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No doubt, there are a lot of talented kids out there. Aspiring young actors, singers, dancers, models and other artists often network to find auditions, casting calls and other professional opportunities. Online talent search companies often advertise that they can help make dreams come true. These companies may ask for information about budding artists, including names, postal and email addresses and phone numbers.

In their eagerness and excitement, children may think it’s okay to share information about themselves online — especially if it means getting a gig they really want. As a parent, you know better. You have control over the personal information companies collect online from your kids under 13. This includes your child’s name, address, phone number, email address, and, in some instances, information the companies can use to track your child’s online activities. The Children’s Online Privacy Protection Act (COPPA) gives you tools to do that. If a site or service is covered by COPPA, it has to get your permission before collecting personal information from your child and it has to honor your choices.

According to the FTC, a Nevada corporation failed to follow the law and is now paying the price. The FTC alleges that Explore Talent allowed children under age 13 to set up online user accounts and profiles. Explore Talent required children who set up accounts to submit personal information, including contact information, gender, and birthdate, including year, and also requested that users submit detailed physical descriptions. The FTC alleges that Explore Talent has collected, used, and disclosed children’s personal information without accurately describing its practices, and without notifying or obtaining consent from children’s parents. Much of the personal information provided by users in setting up their online accounts became publicly available on users’ profiles. Despite these practices, Explore Talent falsely represented in its Privacy Policy that it did not knowingly collect personal information from children under the age of 13.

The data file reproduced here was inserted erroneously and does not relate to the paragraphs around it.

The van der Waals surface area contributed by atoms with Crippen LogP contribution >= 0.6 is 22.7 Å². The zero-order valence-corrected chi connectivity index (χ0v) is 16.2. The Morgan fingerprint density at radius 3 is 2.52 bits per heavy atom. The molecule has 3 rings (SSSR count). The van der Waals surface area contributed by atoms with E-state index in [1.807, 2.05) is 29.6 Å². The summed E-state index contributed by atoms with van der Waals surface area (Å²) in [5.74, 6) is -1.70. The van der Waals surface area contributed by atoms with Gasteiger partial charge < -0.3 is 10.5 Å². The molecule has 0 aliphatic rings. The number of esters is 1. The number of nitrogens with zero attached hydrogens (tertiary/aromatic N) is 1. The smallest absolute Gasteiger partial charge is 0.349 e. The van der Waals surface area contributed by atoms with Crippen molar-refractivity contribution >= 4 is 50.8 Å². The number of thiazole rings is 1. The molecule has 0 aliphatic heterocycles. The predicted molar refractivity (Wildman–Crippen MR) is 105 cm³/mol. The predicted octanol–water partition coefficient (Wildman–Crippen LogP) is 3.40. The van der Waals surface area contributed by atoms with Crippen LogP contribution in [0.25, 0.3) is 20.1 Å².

The proposed federal court order would stop these business practices and would also bar the defendants from engaging in other practices that have caused injury to consumers.

If you think a site has collected information from your kids or marketed to them in a way that violates the law, report it to the FTC. Need help talking to your kids about online safety? Check out Net Cetera: Chatting with Kids About Being Online as the basis for the conversation.

It is your choice whether to submit a comment. If you do, you must create a user name, or we will not post your comment. The Federal Trade Commission Act authorizes this information collection for purposes of managing online comments. Comments and user names are part of the Federal Trade Commission’s (FTC) public records system, and user names also are part of the FTC’s computer user records system. We may routinely use these records as described in the FTC’s Privacy Act system notices. For more information on how the FTC handles information that we collect, please read our privacy policy.

The purpose of this blog and its comments section is to inform readers about Federal Trade Commission activity, and share information to help them avoid, report, and recover from fraud, scams, and bad business practices. Your thoughts, ideas, and concerns are welcome, and we encourage comments. But keep in mind, this is a moderated blog. We review all comments before they are posted, and we won’t post comments that don’t comply with our commenting policy. We expect commenters to treat each other and the blog writers with respect.

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